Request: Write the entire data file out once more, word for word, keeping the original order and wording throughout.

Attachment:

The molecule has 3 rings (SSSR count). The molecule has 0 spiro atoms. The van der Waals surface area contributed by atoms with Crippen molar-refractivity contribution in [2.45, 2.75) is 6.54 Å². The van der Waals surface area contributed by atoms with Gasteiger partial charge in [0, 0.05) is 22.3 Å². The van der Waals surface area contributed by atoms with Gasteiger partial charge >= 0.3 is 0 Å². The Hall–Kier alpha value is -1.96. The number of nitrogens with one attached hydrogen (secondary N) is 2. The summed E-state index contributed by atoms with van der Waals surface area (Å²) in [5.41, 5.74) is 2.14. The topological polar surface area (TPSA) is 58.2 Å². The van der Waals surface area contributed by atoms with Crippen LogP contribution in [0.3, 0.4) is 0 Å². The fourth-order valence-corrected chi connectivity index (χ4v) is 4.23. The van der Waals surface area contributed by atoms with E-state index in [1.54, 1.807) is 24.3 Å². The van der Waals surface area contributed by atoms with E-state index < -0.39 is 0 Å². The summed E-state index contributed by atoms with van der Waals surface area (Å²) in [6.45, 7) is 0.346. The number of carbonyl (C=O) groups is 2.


The molecule has 3 rings (SSSR count). The molecule has 0 spiro atoms. The van der Waals surface area contributed by atoms with Crippen molar-refractivity contribution in [2.45, 2.75) is 6.54 Å². The van der Waals surface area contributed by atoms with Gasteiger partial charge in [0, 0.05) is 22.3 Å². The van der Waals surface area contributed by atoms with Gasteiger partial charge >= 0.3 is 0 Å². The Hall–Kier alpha value is -1.96. The number of nitrogens with one attached hydrogen (secondary N) is 2. The summed E-state index contributed by atoms with van der Waals surface area (Å²) in [5.41, 5.74) is 2.14. The topological polar surface area (TPSA) is 58.2 Å². The van der Waals surface area contributed by atoms with Crippen LogP contribution in [0.3, 0.4) is 0 Å². The fourth-order valence-corrected chi connectivity index (χ4v) is 4.23. The van der Waals surface area contributed by atoms with E-state index in [1.54, 1.807) is 24.3 Å². The van der Waals surface area contributed by atoms with E-state index < -0.39 is 0 Å². The summed E-state index contributed by atoms with van der Waals surface area (Å²) in [6.45, 7) is 0.346. The number of carbonyl (C=O) groups is 2.